Office drama quiz: Which role do you play?

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Are you the kind of HR leader who stands tall or slouches on the sidelines? Take our quiz to reveal what kind of role you play at work. Add up how many of each letter you chose, and match your highest ranking ones to the descriptions below to reveal your work-personality.

Q1. Your ideal desk-neighbour is someone who:

a. Mixes with the bigwigs.
b. Shares the juiciest gossip.
c. Is as quiet as a mouse.
d. Likes to complain as much as you do.

Q2. You have taken on new responsibilities at work but no promotion or raise has come with them. You:

  1. Pick a fight with your boss over your ‘unfair’ treatment and feel determined to go to their superior if they aren’t sympathetic.
  2. Request a meeting with your boss, explain why you feel you deserve a pay increase and/or a title change, and then offer to outline your accomplishments in a report.
  3. Silently fume but take no action to improve the situation.
  4. Let the work slide. Hey, why work your tail off if you aren't being recognized for it?

Q3. At the company picnic, you:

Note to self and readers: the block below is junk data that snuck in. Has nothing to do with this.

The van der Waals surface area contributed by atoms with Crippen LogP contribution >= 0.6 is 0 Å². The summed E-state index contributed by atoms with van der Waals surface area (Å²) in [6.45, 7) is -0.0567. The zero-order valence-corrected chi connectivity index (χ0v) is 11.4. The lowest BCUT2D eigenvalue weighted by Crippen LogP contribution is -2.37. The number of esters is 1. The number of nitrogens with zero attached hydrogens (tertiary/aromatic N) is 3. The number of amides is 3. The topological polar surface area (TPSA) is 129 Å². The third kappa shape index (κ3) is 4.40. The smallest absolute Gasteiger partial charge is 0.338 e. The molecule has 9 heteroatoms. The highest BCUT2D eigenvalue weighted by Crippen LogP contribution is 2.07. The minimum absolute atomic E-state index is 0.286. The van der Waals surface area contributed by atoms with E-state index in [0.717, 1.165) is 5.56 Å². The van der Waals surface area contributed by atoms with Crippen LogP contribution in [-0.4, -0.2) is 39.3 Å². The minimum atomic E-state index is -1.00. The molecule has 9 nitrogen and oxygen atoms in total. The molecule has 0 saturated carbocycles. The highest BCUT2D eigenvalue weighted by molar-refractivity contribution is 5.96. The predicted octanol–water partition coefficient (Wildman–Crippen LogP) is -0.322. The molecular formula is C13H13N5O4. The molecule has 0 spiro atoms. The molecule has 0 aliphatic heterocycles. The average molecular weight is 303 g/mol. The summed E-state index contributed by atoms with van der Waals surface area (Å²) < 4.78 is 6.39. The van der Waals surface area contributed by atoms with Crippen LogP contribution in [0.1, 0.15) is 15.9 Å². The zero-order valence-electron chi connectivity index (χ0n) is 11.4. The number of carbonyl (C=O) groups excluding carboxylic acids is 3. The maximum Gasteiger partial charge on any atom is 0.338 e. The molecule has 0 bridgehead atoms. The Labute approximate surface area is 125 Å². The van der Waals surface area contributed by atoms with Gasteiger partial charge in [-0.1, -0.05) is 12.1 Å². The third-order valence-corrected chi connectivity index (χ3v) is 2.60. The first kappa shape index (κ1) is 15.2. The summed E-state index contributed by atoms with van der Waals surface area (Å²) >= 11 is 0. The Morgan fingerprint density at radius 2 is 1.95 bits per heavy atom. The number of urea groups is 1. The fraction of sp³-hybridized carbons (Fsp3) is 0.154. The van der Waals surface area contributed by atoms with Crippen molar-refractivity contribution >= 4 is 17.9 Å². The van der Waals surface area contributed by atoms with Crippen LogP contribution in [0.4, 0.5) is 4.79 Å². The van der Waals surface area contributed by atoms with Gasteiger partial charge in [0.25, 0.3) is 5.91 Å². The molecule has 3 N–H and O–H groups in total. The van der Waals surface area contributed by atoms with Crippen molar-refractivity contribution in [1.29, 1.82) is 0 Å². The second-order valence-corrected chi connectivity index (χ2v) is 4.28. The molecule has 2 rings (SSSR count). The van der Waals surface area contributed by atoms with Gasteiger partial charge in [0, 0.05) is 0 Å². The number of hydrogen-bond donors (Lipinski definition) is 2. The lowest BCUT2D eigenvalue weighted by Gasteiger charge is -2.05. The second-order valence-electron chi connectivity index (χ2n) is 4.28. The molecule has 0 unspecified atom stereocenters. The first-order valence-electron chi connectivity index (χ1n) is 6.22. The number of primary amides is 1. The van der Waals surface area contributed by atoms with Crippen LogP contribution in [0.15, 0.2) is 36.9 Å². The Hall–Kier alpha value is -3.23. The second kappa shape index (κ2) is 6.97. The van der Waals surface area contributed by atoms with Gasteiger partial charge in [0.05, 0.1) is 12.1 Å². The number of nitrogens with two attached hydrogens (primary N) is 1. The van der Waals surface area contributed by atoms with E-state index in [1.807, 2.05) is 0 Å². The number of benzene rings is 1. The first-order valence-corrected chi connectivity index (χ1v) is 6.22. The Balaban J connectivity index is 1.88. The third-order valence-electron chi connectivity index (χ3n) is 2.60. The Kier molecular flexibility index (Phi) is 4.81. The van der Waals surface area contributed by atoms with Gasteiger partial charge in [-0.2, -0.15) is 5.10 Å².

1. Are dressed to the nines and hobnobbing with the C-suite
  2. Are busy catching up with your mates from other departments.
  3. Make an obligatory appearance and leave within five minutes.
  4. Show up and vent to everyone about how you're the only one who gets anything done in your team.

Q4. A co-worker is competing for a position similar to yours. You:

  1. Try to bribe the person who has the final vote.
  2. Try to be even more impeccably dressed than usual and make an effort in everything you do.
  3. Feel there is nothing you can do except count down the days until decision time
  4. Spread rumours about how she lied on her resume.

Q5. Your workplace memos to your co-workers and boss are:

  1. Primarily phone calls, so you can gauge the other person's mood and have a confrontation if necessary.
  2. An even mix of e-mail and phone calls (e-mails to send information or documents; phone calls for that personal touch).
  3. Mostly e-mails. You dread phone calls or face-to-face encounters.
  4. E-mails to serve as back-up later on, and phone calls for sensitive matters, when you don't want a written record.

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